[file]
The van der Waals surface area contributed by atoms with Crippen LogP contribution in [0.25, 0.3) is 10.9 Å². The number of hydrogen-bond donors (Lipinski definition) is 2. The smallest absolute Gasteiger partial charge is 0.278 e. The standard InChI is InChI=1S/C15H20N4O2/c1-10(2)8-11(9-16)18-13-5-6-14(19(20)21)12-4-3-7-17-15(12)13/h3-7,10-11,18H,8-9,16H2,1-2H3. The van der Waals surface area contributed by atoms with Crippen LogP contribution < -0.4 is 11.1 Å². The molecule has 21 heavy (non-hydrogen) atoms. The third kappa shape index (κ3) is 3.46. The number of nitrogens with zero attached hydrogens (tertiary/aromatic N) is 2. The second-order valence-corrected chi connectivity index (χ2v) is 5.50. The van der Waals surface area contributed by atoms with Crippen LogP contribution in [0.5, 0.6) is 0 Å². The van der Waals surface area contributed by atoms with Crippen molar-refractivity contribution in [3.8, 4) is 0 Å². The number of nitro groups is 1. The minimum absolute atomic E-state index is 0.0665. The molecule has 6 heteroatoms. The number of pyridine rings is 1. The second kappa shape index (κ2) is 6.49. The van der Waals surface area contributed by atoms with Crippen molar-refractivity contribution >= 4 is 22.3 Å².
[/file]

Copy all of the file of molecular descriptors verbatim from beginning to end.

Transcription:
The van der Waals surface area contributed by atoms with Crippen LogP contribution in [0.25, 0.3) is 10.9 Å². The number of hydrogen-bond donors (Lipinski definition) is 2. The smallest absolute Gasteiger partial charge is 0.278 e. The standard InChI is InChI=1S/C15H20N4O2/c1-10(2)8-11(9-16)18-13-5-6-14(19(20)21)12-4-3-7-17-15(12)13/h3-7,10-11,18H,8-9,16H2,1-2H3. The van der Waals surface area contributed by atoms with Crippen LogP contribution < -0.4 is 11.1 Å². The molecule has 21 heavy (non-hydrogen) atoms. The third kappa shape index (κ3) is 3.46. The number of nitrogens with zero attached hydrogens (tertiary/aromatic N) is 2. The second-order valence-corrected chi connectivity index (χ2v) is 5.50. The van der Waals surface area contributed by atoms with Crippen LogP contribution in [0.5, 0.6) is 0 Å². The van der Waals surface area contributed by atoms with Crippen molar-refractivity contribution in [3.8, 4) is 0 Å². The number of nitro groups is 1. The minimum absolute atomic E-state index is 0.0665. The molecule has 6 heteroatoms. The number of pyridine rings is 1. The second kappa shape index (κ2) is 6.49. The van der Waals surface area contributed by atoms with Crippen molar-refractivity contribution >= 4 is 22.3 Å².